Party Girls is an interesting anomaly in D3 Publisher’s Simple Series in that its Japanese title is much more interesting than its somewhat generic sounding localisation, rather than the other way around.
Party Girls? Eh, pass, sounds like shovelware. Mogitate Mizugi! Onna Mamire no THE Suiei Taikai (Fresh-Picked Swimsuits! The Swim Meet of Covered Woman), on the other hand? Sign me right the hell up.
This situation wasn’t helped by Western publisher 505 GameStreet’s rather generic-looking cover art for the game, which looks like it was knocked up by an intern messing around with WordArt on their lunch break. And consequently, I’d be rather surprised if you ever played Party Girls.
And this is a shame. Because Party Girls is fun.
Continue reading PS2 Essentials: Party Girls
The shoot ’em up genre is one in which it is quite difficult to innovate.
This has, of course, led to a number of games over the years that can quite reasonably called knock-offs of other, popular titles that became well-established, though that doesn’t mean that said knock-offs aren’t interesting in their own right.
One such example of this being the case is Warashi’s Shienryu, a game which unashamedly draws great inspiration from the legendary Raiden series, and which was originally released for arcade, Sega Saturn and Sony PlayStation. It was subsequently bundled in with an all-new sequel, Shienryu Explosion, as part of D3 Publisher’s Simple Series for PlayStation 2, and this is the version we’re concerned with today.
Continue reading Shmup Essentials: Steel Dragon EX
In many cases the games that are part of D3 Publisher’s sprawling budget-price Simple Series are enjoyably experimental, while in others they simply represent traditional gaming genres brought up to date with modern (for the time) visuals and sound.
Bust-a-Bloc, or The Block Kuzushi Hyper as it was known in Japan, occupies a space somewhere between these two approaches: it’s an adaptation of one of the oldest types of game around, but it adds some interesting and experimental twists on the formula to make it surprisingly distinct from its peers in an incredibly crowded genre.
As you can probably determine from its title, Bust-a-Bloc is a Breakout-type game in which you hit a ball with a paddle in order to destroy blocks — indeed, this genre of game is simply known as “block kuzushi” (block destruction) in Japan, so the title is another example of the Simple Series’ charmingly literal title scheme — but it’s the game’s few additions to the formula that make it noteworthy, and well worth spending some time with.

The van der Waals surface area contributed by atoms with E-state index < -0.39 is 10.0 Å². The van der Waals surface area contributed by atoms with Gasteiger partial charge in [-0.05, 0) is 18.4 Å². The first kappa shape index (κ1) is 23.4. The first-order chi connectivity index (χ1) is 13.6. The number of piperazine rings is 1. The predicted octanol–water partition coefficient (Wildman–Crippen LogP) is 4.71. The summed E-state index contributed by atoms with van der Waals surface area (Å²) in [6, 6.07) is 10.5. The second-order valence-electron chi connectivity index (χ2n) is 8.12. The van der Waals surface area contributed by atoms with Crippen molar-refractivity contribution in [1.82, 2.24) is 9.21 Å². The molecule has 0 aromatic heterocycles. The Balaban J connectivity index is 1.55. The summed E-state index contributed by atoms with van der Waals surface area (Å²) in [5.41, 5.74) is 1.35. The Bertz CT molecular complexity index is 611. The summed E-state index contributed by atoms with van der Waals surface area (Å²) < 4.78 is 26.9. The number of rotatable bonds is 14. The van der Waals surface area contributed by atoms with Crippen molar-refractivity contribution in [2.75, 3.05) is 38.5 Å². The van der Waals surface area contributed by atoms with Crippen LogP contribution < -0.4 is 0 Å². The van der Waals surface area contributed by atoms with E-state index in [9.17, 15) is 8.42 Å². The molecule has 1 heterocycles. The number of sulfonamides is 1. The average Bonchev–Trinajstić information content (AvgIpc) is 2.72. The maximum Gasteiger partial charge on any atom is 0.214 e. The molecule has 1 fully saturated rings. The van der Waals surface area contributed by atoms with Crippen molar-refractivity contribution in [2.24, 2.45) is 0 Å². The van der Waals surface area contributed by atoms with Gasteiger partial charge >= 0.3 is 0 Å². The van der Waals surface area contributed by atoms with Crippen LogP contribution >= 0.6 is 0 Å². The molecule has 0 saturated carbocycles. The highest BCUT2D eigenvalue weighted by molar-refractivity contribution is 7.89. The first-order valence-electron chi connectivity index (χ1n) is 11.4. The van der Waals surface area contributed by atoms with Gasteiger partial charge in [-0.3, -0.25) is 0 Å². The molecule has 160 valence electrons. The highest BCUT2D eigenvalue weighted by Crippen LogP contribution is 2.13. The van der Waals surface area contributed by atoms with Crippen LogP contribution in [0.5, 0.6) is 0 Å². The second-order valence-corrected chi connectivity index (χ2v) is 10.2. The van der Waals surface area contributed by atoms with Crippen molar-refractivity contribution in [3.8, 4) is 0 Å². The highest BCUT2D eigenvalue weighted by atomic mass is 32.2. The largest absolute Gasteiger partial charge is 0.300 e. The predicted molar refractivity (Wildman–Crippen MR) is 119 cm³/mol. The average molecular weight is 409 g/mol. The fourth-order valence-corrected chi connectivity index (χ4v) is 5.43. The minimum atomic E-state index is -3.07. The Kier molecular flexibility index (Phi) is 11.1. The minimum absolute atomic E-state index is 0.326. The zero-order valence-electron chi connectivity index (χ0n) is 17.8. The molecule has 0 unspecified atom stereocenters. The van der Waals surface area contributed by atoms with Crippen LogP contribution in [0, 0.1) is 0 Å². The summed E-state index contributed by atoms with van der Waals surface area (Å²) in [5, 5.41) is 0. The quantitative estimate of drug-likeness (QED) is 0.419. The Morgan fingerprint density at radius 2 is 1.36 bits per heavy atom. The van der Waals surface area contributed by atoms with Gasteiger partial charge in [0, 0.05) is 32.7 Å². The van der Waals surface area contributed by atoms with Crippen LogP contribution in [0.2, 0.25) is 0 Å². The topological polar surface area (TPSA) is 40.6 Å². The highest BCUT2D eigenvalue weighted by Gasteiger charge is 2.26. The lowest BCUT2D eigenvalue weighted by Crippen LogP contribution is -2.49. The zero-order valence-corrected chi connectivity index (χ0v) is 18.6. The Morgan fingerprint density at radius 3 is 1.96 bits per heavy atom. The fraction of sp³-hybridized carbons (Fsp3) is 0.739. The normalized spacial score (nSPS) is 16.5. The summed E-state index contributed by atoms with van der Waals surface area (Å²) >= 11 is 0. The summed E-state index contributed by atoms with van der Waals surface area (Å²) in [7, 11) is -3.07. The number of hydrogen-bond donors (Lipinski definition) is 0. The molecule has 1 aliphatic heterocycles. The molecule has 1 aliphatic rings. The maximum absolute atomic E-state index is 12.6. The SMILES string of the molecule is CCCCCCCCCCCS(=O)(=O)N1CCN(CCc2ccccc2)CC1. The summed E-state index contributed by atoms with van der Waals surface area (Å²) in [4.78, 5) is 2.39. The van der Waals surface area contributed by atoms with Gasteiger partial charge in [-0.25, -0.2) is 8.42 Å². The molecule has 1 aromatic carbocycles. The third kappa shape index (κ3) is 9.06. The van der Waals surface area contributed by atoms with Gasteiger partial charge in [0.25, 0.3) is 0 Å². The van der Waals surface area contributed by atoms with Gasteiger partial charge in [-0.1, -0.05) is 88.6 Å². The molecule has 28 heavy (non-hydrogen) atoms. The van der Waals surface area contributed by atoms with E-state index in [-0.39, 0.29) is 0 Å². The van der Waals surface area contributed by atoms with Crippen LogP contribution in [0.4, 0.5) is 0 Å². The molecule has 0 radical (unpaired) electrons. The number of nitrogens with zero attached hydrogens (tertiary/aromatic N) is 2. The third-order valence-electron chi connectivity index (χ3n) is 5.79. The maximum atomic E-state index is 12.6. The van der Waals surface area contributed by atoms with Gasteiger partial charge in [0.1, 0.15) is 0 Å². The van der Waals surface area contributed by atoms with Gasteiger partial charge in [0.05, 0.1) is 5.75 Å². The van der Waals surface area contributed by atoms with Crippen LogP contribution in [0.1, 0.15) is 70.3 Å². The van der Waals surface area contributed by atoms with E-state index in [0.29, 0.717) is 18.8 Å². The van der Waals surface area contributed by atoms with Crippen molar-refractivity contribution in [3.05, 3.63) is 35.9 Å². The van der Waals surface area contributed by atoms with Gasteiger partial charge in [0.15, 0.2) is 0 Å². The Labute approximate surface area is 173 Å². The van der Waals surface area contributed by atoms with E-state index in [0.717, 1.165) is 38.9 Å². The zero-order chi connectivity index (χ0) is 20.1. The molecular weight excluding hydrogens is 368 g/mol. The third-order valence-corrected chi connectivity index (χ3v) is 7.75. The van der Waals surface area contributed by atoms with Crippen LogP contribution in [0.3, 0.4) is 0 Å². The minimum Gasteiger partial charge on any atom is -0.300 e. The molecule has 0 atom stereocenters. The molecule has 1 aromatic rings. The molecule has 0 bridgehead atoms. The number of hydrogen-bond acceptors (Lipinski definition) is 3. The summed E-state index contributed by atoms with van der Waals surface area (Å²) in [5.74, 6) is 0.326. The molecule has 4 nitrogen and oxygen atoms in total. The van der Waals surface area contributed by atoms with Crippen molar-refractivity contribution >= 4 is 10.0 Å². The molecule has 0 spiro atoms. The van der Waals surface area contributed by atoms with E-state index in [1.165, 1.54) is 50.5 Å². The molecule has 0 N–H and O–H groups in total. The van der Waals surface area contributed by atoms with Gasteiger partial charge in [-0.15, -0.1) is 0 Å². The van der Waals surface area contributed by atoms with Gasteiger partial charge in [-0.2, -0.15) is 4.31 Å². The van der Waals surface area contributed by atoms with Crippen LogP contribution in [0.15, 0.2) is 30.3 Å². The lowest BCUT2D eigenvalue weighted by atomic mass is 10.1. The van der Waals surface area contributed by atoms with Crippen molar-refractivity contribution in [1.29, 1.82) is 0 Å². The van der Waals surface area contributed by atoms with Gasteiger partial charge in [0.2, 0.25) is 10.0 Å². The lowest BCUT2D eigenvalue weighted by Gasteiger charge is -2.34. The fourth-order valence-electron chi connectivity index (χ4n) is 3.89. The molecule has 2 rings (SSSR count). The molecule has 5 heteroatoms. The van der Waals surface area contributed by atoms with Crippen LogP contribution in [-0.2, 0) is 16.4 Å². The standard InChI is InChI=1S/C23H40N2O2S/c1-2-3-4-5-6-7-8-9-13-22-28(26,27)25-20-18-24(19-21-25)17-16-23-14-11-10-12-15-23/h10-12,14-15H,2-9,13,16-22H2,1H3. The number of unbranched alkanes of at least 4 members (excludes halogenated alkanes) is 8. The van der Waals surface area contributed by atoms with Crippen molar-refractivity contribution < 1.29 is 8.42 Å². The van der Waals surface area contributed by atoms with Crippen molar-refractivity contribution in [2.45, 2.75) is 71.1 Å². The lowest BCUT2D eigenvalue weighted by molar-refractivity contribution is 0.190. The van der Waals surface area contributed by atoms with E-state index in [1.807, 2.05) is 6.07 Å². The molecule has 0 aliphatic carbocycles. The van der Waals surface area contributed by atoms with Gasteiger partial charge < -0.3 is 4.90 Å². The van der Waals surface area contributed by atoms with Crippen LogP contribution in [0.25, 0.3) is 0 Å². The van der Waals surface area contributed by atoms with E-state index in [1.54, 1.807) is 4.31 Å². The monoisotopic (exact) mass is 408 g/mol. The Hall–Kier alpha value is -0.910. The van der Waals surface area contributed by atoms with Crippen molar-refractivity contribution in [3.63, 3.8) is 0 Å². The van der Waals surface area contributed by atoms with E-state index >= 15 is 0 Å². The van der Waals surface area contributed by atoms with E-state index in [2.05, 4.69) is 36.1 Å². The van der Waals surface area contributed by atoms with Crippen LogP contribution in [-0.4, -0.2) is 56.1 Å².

Continue reading PS2 Essentials: Bust-a-Bloc
One of the most charming things about D3 Publisher’s Simple Series is its straightforward naming convention, which brings to mind the good old days of Atari 2600 games called imaginative things like “Combat”, “Golf” and “Dodge ‘Em”.
As such, with a game called The Helicopter — or the even more literal Radio Helicopter, as it was known in Europe — you pretty much know what you’re getting into before you start.
What you might not know, however, is that this simplistic-sounding, low-budget game is actually a ton of fun.
Continue reading PS2 Essentials: Radio Helicopter
One of the most interesting phenomena of the early PlayStation eras was D3 Publisher’s “Simple Series”, a range of low-budget — and budget-priced — titles produced by a wide variety of external developers.
The series began on PS1 with some pretty straightforward interpretations of concepts such as mahjong, tennis or racing, but over time gradually expanded to take in role-playing games, dating sims and even enhanced ports of arcade games.
By the time the PlayStation 2 rolled around and the Simple 2000 subseries launched — so named because each game cost 2,000 yen (a little under £14 today) in its native Japan — the range had become a great place to find fascinating (but often flawed) games that, by virtue of their low budgets, could afford to be a bit experimental. Essentially, they fulfilled the function that the digital-only indie scene does today, only you had to buy them on disc because digital games weren’t yet a thing on consoles.
And so it was that we found ourselves face to face (or, well, face to ankle) with Tamsoft’s The Daibijin (The Gigantic Beauty), localised for Europe as Demolition Girl.
Continue reading PS2 Essentials: Demolition Girl/The Daibijin